web browsers

A Website Owner’s Guide to Browsers

A browser is a program like Internet Explorer, Firefox, Safari, or Chrome, which lets you go onto the internet and do all the things you like to do online. Chances are, if you’re a business website owner, you don’t think about browsers much.  You know that people use them to come to your website, and you may have a favorite that you like to use, but the details aren’t likely to be on your mind very much.

Here’s why you should think about them a little bit.

Your website may look different on different browsers.

Building a website that looks the same on all browsers can be very difficult, especially when considering mobile devices and old browsers. The images below are screenshots of a site we’re finishing up, as it looks on three different browsers (Firefox, Chrome, and Internet Explorer):


The look is just slightly different. Depending on the age of your site and how it was coded, the differences can be significant.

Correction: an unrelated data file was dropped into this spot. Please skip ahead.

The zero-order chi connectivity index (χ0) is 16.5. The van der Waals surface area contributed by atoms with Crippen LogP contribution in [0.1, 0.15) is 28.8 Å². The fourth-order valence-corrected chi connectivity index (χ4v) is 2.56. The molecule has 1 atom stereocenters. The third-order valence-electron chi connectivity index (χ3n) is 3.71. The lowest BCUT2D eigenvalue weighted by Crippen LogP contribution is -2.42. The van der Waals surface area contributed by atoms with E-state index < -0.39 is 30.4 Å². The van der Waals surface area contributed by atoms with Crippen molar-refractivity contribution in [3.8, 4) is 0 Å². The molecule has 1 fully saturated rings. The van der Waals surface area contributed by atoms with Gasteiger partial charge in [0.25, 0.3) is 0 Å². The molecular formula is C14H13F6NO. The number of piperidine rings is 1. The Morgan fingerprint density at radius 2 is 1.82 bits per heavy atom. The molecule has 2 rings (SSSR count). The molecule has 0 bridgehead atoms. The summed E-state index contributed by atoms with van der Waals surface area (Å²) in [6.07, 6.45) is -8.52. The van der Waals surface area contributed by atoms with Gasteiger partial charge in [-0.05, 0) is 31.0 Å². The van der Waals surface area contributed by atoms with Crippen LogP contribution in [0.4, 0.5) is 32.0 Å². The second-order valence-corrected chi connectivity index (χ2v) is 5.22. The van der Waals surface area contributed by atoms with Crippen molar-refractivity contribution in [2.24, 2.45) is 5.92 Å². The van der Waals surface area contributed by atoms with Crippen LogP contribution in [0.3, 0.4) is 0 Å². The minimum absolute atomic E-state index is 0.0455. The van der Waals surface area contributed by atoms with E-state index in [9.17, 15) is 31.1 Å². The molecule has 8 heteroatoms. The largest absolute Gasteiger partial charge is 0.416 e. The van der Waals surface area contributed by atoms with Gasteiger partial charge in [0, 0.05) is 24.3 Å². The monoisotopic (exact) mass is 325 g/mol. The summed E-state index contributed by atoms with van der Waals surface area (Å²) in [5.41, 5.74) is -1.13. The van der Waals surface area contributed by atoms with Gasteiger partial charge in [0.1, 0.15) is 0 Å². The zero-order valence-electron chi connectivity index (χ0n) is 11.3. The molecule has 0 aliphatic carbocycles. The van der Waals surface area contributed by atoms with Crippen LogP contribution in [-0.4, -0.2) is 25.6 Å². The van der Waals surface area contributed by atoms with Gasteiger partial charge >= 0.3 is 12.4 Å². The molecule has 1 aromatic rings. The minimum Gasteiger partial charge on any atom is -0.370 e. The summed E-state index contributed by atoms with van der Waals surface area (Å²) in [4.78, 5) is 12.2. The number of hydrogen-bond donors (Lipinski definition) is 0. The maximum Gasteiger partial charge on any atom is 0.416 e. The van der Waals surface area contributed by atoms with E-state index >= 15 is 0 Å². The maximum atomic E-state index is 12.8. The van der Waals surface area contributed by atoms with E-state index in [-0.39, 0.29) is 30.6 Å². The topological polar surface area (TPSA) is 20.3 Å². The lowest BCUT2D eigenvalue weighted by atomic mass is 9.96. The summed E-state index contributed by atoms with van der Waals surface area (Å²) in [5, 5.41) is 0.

Your website may perform differently on different browsers.

The images below show page load time reports by browser for two different websites. In one case, the site appears to load instantly on all but Internet Explorer, while the other example shows some very long load times for some other browsers. (Note that it is possible for 0.00 to mean a lack of data.)

browser browser2


Say that you see a difference in appearance or performance for some browsers.

How much should you care about various browsers?

The thing is, optimizing (that is, improving) a site for one browser can mess it up for another. We can see that RockMelt has sent exactly one visit for the site in the screenshot above, so optimizing for RockMelt at the expense of Chrome wouldn’t be a wise move.

Check your analytics to see what browsers are used most at your website. If you’re like most of our clients, Chrome is becoming more popular and Internet Explorer is becoming less popular, but there are enormous differences from one site to another. For example, the site you’re currently visiting has a mere 10% of visits via Internet Explorer, while one of our more corporate clients has nearly 40% IE. Some of our clients have significant traffic from only a few browsers while some have dozens.

You can’t assume, in other words, that you know which browsers will be important.

Once you have the data, you can decide which browsers to focus on, and communicate that with your web pros.






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